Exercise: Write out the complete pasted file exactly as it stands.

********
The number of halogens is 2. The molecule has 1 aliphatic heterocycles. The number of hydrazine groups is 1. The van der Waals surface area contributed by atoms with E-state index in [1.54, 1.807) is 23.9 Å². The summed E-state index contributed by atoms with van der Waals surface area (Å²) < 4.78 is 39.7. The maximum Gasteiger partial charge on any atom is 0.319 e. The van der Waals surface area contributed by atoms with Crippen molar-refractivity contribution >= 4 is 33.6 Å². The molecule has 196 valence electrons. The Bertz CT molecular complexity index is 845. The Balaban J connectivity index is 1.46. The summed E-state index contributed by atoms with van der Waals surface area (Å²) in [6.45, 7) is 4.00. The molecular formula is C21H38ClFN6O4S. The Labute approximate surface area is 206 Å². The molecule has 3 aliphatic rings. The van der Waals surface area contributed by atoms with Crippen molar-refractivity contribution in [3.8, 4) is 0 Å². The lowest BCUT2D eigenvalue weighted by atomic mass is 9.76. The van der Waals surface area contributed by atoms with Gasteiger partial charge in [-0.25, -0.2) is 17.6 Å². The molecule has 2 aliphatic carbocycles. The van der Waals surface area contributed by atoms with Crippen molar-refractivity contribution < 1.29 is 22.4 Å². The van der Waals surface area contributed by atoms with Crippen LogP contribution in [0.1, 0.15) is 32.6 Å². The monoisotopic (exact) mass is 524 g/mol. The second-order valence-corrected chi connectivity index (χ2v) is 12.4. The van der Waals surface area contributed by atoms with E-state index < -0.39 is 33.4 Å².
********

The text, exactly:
The number of halogens is 2. The molecule has 1 aliphatic heterocycles. The number of hydrazine groups is 1. The van der Waals surface area contributed by atoms with E-state index in [1.54, 1.807) is 23.9 Å². The summed E-state index contributed by atoms with van der Waals surface area (Å²) < 4.78 is 39.7. The maximum Gasteiger partial charge on any atom is 0.319 e. The van der Waals surface area contributed by atoms with Crippen molar-refractivity contribution >= 4 is 33.6 Å². The molecule has 196 valence electrons. The Bertz CT molecular complexity index is 845. The Balaban J connectivity index is 1.46. The summed E-state index contributed by atoms with van der Waals surface area (Å²) in [6.45, 7) is 4.00. The molecular formula is C21H38ClFN6O4S. The Labute approximate surface area is 206 Å². The molecule has 3 aliphatic rings. The van der Waals surface area contributed by atoms with Crippen molar-refractivity contribution in [3.8, 4) is 0 Å². The lowest BCUT2D eigenvalue weighted by atomic mass is 9.76. The van der Waals surface area contributed by atoms with Gasteiger partial charge in [-0.25, -0.2) is 17.6 Å². The molecule has 2 aliphatic carbocycles. The van der Waals surface area contributed by atoms with Crippen molar-refractivity contribution < 1.29 is 22.4 Å². The van der Waals surface area contributed by atoms with Crippen LogP contribution in [0.1, 0.15) is 32.6 Å². The monoisotopic (exact) mass is 524 g/mol. The second-order valence-corrected chi connectivity index (χ2v) is 12.4. The van der Waals surface area contributed by atoms with E-state index < -0.39 is 33.4 Å².